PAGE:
So far, so good. As Calc.html demonstrates, building the client half of a Web application is easy. After all, it's just HTML. The hard part is building the code that runs on the Web server. Something has to be running there to extract the user input from the URL (or from the body of the HTTP request if the postback was performed with POST instead of GET) and generate a new Web page that displays the sum of the inputs next to the = button. In other words, if the user enters 2 and 2 and clicks the = button, we'd like the Web server to respond by returning the following HTML:

<html>  <body>    <form>      <input type="text" name="op1" value="2" />      +      <input type="text" name="op2" value="2" />      <input type="submit" value="  =  " />      4    </form>  </body></html>

Note the Value attributes added to the <input type="text"> tags. Including the inputs in the page returned from the Web server following a postback perpetuates the illusion that the user is seeing one Web page when in fact he or she is seeing two in succession.

There are many ways to write applications that process input from HTML forms. One solution is an application that uses the Common Gateway Interface (CGI). CGI defines a low-level programmatic interface between Web servers and applications that run on Web servers. Applications that use it are typically written in a programming language called Perl, but they can be written in other languages as well. CGI applications read the input accompanying postbacks through server environment variables and standard input (stdin), and they write HTTP responses to standard output (stdout). CGI has a reputation for being slow because many implementations of it launch a new process to handle each incoming request. Despite this, CGI enjoys widespread use on UNIX-based Web servers. It's rarely used on the Windows platform.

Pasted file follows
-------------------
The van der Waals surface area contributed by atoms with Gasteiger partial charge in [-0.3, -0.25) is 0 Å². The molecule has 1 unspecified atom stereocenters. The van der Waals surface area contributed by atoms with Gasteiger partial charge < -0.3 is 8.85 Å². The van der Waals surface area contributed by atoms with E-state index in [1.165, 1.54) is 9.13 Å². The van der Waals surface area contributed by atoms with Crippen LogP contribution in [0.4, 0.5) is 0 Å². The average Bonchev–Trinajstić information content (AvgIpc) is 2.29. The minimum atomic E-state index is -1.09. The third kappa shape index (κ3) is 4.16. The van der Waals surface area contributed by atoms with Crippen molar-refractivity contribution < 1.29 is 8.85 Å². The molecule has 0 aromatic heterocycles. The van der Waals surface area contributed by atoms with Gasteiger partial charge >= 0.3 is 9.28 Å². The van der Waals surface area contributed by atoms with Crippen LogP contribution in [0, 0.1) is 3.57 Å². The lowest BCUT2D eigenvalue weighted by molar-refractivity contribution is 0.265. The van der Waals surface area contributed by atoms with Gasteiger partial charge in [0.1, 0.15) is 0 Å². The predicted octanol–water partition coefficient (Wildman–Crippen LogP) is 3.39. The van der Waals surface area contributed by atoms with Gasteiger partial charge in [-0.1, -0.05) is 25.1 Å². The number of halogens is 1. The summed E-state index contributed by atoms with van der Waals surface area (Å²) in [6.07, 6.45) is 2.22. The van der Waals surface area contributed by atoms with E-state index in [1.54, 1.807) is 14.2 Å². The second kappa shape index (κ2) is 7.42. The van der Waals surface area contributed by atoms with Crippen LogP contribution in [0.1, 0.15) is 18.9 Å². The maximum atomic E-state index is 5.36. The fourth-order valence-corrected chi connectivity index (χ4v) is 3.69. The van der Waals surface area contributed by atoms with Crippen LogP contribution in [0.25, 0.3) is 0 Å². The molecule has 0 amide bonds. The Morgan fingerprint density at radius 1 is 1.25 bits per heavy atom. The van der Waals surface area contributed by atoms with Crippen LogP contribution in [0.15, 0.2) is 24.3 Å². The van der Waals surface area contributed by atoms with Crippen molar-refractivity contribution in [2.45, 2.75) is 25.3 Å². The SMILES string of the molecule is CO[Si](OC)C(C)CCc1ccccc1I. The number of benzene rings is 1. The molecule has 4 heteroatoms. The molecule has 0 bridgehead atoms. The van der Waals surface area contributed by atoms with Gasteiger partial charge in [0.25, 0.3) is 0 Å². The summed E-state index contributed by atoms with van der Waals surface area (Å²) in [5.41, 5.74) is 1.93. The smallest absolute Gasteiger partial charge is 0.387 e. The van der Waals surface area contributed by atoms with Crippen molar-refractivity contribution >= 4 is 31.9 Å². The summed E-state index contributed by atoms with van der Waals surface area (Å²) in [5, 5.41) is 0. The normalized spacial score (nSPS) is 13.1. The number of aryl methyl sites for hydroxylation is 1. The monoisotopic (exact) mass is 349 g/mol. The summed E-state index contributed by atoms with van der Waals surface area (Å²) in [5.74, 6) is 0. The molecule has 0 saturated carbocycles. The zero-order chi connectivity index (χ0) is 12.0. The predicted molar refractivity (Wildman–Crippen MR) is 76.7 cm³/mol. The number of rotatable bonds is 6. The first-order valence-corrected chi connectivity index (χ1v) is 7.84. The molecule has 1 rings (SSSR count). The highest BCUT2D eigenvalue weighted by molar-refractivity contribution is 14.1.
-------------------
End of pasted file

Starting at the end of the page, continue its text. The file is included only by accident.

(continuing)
Another solution-one that's more likely to find favor among Windows developers-is an ISAPI extension DLL. ISAPI stands for Internet Server Application Programming Interface. ISAPI extensions are Windows DLLs that are hosted by Internet Information Services. They're referenced by URL just like HTML files (for example, http://www.wintellect.com/calc.dll). IIS forwards HTTP requests to an ISAPI DLL by calling a special function exported from the DLL. The DLL, in turn, generates HTTP responses. ISAPI DLLs are faster than CGI applications because they (typically) run in the same process as IIS. And once loaded, they remain in memory awaiting subsequent requests. The downside to ISAPI DLLs is that they're difficult to write. An ISAPI developer must be comfortable with the architecture of Windows DLLs and also be willing to deal with HTTP messages at a very low level.

Curious to know what an ISAPI DLL looks like? Figure 5-4 shows the C++ source code for an ISAPI DLL that implements a Web calculator identical to the one shown in Figure 5-2. The heart of the DLL is the HttpExtensionProc function, which IIS calls on each and every request. The pECB parameter points to a structure containing information about the request, including a pointer to the query string (if any) accompanying the request. If the query string is empty, this implementation of HttpExtensionProc returns an HTML page depicting an empty calculator. Following a postback, however, it parses the op1 and op2 parameters from the query string and returns an HTML page that includes the sum of the inputs. In other words, it returns precisely the HTML we set as our goal a moment ago.